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wrc4
post Sep 23 2006, 04:36 PM
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QUOTE(pelrun @ Sep 23 2006, 08:04 AM)
From the datasheets, the K9F1208UOM ID is 76C0, but the K9F1G08UOM's is F115 - the Z would be querying the ID and giving up on the unfamiliar one, even if the chips are functionally identical.

The only real way to get it to work in that case would be to cram in a microcontroller to intercept the new ID and inject the old one in a similar fashion as a console modchip does.

It might also be possible to patch the in-flash version of the firmware to replace the ID with the newer one - though if that worked you couldn't use the Fn+D+M menu (as it's in ROM) to save you from a bad subsequent flashing...
*


Is there any way to patch the in-flash version of the firmware? Can it be done by running some scripts in the SD or CF card or by connecting to the serial port? Since the Fn+D+M is rarely used and even if it's needed, we can restore the original fireware and patch it again. I wonder how much we can do with the Service Menu.

The good thing is, if we can modify the firmware, we might be able to use even larger flash chips--maybe a 1GByte one.
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pelrun
post Sep 23 2006, 06:30 PM
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How would you replace the firmware if you need the Fn+D+M menu to do it and it doesn't recognise your flash? smile.gif

Not to mention the whole problem of getting the firmware on there in the first place - though if you were scavenging the chip from a USB key you could probably use it to write the raw firmware to the chip before transplanting it.

Come to think of it, the Z would be using the ROM copy as a first stage bootloader, so you're probably SOL already - can't read the flash until you've already got some code loaded that lets you read the flash, and that code is in the flash. Ouch.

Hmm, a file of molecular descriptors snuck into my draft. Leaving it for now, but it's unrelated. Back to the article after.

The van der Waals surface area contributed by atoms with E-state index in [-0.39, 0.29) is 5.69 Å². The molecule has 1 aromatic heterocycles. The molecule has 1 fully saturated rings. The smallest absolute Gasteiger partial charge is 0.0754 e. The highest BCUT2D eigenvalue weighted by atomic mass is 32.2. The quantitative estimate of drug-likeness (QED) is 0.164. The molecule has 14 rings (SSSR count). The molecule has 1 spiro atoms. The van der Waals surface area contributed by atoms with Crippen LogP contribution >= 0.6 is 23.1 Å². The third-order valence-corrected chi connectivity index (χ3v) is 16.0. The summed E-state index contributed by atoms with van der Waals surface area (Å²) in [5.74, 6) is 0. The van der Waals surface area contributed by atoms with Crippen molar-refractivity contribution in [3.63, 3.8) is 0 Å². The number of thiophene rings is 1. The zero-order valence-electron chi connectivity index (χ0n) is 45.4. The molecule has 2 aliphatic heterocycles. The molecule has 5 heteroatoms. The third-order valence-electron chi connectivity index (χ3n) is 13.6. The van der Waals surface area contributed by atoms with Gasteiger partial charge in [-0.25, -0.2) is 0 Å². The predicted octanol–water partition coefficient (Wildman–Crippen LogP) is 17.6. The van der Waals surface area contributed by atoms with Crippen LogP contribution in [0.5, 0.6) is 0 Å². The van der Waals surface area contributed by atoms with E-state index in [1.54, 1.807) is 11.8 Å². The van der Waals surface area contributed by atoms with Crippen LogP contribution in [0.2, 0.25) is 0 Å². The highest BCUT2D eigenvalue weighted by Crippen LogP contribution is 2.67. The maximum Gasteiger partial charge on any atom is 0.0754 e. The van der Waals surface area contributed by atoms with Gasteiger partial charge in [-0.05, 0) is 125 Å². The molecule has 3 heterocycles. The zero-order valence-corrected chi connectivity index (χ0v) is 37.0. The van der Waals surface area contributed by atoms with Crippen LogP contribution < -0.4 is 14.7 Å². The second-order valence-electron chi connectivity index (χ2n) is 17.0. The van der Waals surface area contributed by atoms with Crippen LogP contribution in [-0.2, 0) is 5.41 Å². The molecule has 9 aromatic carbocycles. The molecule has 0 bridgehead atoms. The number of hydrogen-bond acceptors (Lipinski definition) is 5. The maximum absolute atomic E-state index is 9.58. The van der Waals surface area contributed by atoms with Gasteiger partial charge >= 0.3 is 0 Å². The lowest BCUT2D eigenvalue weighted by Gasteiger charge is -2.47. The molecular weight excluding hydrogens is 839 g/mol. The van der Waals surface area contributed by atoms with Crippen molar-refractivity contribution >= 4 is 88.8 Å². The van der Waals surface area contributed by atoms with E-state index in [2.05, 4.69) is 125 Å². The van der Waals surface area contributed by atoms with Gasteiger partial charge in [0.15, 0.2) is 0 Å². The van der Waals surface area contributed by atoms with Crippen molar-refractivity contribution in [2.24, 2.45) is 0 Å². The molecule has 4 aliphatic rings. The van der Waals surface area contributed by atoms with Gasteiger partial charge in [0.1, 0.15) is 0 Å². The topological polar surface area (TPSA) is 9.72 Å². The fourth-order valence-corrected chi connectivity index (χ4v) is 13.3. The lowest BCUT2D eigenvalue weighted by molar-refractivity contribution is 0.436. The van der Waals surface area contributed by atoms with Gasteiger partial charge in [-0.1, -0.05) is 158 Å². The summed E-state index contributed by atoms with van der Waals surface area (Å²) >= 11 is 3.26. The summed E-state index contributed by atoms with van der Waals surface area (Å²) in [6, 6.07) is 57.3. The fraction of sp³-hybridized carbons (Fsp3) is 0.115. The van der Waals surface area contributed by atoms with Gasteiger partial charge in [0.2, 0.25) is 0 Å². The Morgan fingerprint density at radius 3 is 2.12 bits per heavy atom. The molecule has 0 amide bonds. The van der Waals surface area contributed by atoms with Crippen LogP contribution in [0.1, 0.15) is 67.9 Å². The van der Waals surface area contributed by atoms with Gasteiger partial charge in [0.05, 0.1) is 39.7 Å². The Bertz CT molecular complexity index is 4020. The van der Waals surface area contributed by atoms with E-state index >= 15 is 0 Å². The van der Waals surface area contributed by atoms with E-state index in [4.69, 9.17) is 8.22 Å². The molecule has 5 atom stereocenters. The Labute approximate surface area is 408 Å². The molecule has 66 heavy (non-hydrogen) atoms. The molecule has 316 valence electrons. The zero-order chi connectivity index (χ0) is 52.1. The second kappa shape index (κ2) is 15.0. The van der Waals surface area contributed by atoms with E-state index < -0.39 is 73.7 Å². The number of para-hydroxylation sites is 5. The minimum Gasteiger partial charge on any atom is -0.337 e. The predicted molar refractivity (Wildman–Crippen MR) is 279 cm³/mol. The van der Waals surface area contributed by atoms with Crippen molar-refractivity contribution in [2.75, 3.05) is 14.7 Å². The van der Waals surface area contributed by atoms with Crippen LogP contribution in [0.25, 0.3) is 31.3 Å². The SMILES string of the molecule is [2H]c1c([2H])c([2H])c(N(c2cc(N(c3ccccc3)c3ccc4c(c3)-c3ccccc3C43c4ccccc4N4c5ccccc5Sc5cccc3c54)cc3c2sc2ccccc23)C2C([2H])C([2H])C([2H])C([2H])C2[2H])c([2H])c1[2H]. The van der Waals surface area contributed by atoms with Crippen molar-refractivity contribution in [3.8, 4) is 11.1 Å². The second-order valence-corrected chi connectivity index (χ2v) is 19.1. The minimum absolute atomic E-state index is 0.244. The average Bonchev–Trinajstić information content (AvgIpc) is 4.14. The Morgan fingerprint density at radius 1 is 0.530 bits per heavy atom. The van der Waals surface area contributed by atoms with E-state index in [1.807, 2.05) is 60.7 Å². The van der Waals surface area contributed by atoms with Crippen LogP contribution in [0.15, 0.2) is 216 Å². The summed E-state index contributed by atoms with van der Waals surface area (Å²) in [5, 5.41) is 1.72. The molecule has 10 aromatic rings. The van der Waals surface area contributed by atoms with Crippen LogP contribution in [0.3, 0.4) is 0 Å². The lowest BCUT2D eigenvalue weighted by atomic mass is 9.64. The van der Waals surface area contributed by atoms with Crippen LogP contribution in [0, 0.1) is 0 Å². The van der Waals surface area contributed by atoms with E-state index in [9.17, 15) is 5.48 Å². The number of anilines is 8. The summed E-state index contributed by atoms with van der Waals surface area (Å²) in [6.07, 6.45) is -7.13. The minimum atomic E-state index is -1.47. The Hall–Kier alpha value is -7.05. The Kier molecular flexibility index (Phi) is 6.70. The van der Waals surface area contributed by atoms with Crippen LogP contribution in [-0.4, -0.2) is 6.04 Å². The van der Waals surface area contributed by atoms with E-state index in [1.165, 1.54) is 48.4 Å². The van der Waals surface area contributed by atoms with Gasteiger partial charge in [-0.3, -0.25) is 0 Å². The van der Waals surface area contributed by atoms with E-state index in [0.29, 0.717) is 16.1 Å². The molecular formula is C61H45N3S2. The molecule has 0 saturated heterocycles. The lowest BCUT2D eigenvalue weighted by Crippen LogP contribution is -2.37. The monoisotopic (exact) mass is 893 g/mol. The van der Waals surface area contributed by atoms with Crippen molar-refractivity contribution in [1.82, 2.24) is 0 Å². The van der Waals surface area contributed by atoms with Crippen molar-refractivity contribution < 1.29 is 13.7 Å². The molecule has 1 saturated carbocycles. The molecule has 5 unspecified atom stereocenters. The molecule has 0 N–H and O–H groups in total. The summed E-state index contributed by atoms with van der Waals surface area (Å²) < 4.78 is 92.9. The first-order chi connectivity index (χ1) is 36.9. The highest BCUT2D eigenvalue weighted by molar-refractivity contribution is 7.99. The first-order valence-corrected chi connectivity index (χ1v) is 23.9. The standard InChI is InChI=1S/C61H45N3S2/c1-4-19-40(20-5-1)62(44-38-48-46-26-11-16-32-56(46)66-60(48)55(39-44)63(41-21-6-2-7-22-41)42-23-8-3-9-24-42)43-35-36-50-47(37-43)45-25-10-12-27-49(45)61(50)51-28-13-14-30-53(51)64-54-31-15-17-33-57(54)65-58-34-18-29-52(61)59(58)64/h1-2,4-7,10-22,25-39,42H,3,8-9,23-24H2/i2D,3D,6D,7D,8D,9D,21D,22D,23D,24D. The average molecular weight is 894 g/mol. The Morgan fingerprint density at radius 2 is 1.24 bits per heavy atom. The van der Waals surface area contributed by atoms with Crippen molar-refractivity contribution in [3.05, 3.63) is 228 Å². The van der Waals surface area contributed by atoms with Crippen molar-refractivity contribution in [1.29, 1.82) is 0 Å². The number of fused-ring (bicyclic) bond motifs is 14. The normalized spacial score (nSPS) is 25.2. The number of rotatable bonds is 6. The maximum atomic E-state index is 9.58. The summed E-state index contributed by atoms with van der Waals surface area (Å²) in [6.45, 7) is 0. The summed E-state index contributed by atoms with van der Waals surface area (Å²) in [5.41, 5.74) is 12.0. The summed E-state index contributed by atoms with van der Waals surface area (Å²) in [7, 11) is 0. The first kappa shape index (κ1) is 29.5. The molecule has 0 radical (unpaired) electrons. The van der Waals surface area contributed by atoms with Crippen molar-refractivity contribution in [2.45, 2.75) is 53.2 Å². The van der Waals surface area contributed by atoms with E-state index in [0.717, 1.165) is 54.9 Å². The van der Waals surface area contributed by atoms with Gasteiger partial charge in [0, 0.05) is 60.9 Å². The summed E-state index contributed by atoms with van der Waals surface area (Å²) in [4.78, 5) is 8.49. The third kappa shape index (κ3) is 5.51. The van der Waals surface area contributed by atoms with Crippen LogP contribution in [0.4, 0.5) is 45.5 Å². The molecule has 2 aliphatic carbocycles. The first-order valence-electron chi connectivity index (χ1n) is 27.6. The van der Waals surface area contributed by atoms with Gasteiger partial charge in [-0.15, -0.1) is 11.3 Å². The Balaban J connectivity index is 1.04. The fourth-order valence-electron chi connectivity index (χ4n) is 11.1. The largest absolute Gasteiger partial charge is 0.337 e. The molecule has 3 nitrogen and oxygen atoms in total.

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wrc4
post Sep 23 2006, 07:37 PM
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QUOTE(pelrun @ Sep 23 2006, 06:30 PM)
How would you replace the firmware if you need the Fn+D+M menu to do it and it doesn't recognise your flash? smile.gif

Not to mention the whole problem of getting the firmware on there in the first place - though if you were scavenging the chip from a USB key you could probably use it to write the raw firmware to the chip before transplanting it.

Come to think of it, the Z would be using the ROM copy as a first stage bootloader, so you're probably SOL already - can't read the flash until you've already got some code loaded that lets you read the flash, and that code is in the flash. Ouch.
*


Yes, you're right.

In fact, I would think about building a daughter board just for the flash chip. After all, there are only about 20 out of the 48 pins need to be connected. This way we can change the chip whenever we want and preload the basic boot loader that can recognize the chip. But that's a little far from what I can do now.